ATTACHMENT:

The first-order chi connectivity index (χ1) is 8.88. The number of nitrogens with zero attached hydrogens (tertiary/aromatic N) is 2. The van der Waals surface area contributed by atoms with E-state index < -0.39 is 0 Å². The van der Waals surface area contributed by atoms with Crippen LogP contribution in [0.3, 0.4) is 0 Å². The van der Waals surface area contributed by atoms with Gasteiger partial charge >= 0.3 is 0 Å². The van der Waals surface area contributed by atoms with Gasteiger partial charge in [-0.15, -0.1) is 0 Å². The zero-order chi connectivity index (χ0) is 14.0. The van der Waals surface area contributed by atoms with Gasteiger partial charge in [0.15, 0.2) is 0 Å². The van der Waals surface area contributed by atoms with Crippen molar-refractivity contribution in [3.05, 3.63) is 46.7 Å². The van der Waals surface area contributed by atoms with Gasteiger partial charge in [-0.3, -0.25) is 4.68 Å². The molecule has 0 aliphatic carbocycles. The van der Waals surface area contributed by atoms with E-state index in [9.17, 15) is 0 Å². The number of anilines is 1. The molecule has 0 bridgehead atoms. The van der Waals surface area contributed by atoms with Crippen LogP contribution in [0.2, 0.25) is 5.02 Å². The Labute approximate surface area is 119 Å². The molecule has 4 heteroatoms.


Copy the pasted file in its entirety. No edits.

The first-order chi connectivity index (χ1) is 8.88. The number of nitrogens with zero attached hydrogens (tertiary/aromatic N) is 2. The van der Waals surface area contributed by atoms with E-state index < -0.39 is 0 Å². The van der Waals surface area contributed by atoms with Crippen LogP contribution in [0.3, 0.4) is 0 Å². The van der Waals surface area contributed by atoms with Gasteiger partial charge >= 0.3 is 0 Å². The van der Waals surface area contributed by atoms with Gasteiger partial charge in [-0.15, -0.1) is 0 Å². The zero-order chi connectivity index (χ0) is 14.0. The van der Waals surface area contributed by atoms with Gasteiger partial charge in [0.15, 0.2) is 0 Å². The van der Waals surface area contributed by atoms with Crippen molar-refractivity contribution in [3.05, 3.63) is 46.7 Å². The van der Waals surface area contributed by atoms with Gasteiger partial charge in [-0.3, -0.25) is 4.68 Å². The molecule has 0 aliphatic carbocycles. The van der Waals surface area contributed by atoms with E-state index in [9.17, 15) is 0 Å². The number of anilines is 1. The molecule has 0 bridgehead atoms. The van der Waals surface area contributed by atoms with Crippen LogP contribution in [0.2, 0.25) is 5.02 Å². The Labute approximate surface area is 119 Å². The molecule has 4 heteroatoms.